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June 15, 2019



Yeah, see, I would expect "someone buying a tiara to wear to the opera" would be interesting enough that it'd break through the bridal-bridal-bridal script, but! Apparently not!

Also, you can always glue in new rhinestones, if you want; just haul it in to a craft store and find something sparkly that's near the right color and the right size. If it only has to "last" one night, you could even just use Elmer's glue! (this is mostly if the empty rhinestone sockets are appreciably darker than the rest of the piece, which is sometimes the case; but still: galloping horse; not a real problem)


KC - I would do my own repairs, but the rhinestones are a particular shape I don’t have in my jewelry-making tote, and given that I didn’t notice it until it had been here for days, I’m okay with it staying as-is.


Yes, if you don't immediately notice, then don't bother! I was thinking of some missing-rhinestone tragedies I've seen, where the bright silver/chrome and the present rhinestones contrast sadly with the really dingy (or nearly-black) crannies where the absent rhinestones were wont to linger in their happier days. If their absence isn't blatant, then: opera without repairs!

(also! you have a jewelry-making tote??? What kind of jewelry?)


KC -cheap, plastic / resin jewelry. That hobby did teach me how to repair existing jewelry, though, so that was a positive thing that came out of it.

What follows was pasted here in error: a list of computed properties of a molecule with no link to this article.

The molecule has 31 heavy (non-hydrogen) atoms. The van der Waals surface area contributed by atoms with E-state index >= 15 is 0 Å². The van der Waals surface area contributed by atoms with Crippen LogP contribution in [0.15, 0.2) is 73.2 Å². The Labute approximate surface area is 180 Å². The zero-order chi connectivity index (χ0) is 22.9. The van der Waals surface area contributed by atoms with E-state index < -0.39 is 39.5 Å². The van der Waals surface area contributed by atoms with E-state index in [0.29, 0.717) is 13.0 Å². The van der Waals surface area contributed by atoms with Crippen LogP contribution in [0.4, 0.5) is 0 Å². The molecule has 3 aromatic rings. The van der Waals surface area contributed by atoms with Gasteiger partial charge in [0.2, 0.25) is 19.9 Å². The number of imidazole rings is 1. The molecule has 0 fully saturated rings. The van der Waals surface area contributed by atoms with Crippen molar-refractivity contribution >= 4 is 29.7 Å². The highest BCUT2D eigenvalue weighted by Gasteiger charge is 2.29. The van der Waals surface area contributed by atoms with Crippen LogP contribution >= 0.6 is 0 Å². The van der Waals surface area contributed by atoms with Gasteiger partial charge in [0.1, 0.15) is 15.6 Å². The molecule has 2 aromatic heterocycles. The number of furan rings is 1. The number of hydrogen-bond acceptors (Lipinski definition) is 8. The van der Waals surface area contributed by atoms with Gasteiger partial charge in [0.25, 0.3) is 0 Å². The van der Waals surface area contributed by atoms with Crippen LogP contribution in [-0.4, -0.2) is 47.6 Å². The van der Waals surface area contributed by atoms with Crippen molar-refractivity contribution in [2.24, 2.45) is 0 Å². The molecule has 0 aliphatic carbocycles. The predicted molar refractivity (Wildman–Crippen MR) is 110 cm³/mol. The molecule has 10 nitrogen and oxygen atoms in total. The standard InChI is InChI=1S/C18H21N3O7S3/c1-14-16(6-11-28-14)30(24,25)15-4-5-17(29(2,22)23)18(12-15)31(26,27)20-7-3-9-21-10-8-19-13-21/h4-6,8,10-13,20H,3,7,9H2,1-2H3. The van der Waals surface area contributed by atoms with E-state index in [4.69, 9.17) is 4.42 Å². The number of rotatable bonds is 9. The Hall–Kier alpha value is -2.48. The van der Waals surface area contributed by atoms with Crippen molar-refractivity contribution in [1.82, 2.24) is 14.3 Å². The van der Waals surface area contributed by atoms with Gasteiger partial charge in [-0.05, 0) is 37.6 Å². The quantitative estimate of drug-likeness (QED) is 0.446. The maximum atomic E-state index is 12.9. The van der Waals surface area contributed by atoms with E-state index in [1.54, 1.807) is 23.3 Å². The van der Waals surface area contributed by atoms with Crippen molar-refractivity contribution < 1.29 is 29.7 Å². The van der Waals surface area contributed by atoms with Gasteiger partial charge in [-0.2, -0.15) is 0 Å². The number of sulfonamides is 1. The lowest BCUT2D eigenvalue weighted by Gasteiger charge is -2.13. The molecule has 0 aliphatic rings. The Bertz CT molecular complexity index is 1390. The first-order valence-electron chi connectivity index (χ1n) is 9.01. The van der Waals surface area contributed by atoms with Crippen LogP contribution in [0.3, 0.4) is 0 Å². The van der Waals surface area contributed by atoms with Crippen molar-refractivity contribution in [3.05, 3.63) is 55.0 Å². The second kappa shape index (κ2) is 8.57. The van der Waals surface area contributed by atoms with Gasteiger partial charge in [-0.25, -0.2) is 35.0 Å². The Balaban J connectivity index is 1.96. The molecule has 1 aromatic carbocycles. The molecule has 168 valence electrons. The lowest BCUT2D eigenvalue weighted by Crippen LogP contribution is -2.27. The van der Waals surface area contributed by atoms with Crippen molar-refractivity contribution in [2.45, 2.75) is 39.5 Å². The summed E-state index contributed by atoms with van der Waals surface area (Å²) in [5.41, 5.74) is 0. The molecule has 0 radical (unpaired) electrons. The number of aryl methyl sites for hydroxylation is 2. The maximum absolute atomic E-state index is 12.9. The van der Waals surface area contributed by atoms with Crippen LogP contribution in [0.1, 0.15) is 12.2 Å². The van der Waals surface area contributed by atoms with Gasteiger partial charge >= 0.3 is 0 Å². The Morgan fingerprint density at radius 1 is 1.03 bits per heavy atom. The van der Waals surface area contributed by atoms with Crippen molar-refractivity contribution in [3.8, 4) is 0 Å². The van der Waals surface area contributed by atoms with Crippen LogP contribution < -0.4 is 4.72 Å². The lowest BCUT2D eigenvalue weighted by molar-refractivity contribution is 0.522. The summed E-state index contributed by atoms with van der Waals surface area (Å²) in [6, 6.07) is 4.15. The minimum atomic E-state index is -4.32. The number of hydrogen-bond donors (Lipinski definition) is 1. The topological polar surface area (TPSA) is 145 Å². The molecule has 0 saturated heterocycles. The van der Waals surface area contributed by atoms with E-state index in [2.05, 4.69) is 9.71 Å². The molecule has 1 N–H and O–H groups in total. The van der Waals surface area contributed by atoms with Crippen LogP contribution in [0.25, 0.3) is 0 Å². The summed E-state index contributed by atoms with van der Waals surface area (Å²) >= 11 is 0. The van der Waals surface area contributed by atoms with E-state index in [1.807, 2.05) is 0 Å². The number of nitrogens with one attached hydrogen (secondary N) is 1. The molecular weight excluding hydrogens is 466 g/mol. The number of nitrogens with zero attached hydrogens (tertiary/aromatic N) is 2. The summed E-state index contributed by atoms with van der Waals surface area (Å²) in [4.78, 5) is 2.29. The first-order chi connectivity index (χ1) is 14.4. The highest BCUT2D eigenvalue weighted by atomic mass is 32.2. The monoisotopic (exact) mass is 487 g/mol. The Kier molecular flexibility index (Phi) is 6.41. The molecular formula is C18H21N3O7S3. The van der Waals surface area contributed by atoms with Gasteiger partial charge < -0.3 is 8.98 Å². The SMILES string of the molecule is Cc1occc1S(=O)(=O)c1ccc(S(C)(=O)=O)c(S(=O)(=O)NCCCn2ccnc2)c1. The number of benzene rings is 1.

Did you cast your own resin? (that process looks fabulous but also not for the chemically sensitive, I suspect) I'm currently in the process of learning my way around wire+needle nose pliers, for a project, so I'm keeping my ears out for various forms of jewelry-making (which often have some overlap?). :-)

It's lovely when transient hobbies come with durable Useful Life Skills! Congratulations!


KC - oh, no, I never got beyond the basics. In high school I made a ring with a wax mold and poured heated metal, but I don’t have a kiln now that I’m an adult.


With resin you just mix two substances and pour into molds; not high equipment requirements, but reputedly stinky.

Lost-wax casting is SO COOL. I didn't get to make the cast or pour the metal, but I did get to make a wax model and have it converted into bronze (by professionals) once, and that whole feeling of "I made this and now it's in metal" was really surreal. Neatest art-history field trip ever. :-)


KC - I used that oven bakeable resin a few times. Sculpey.

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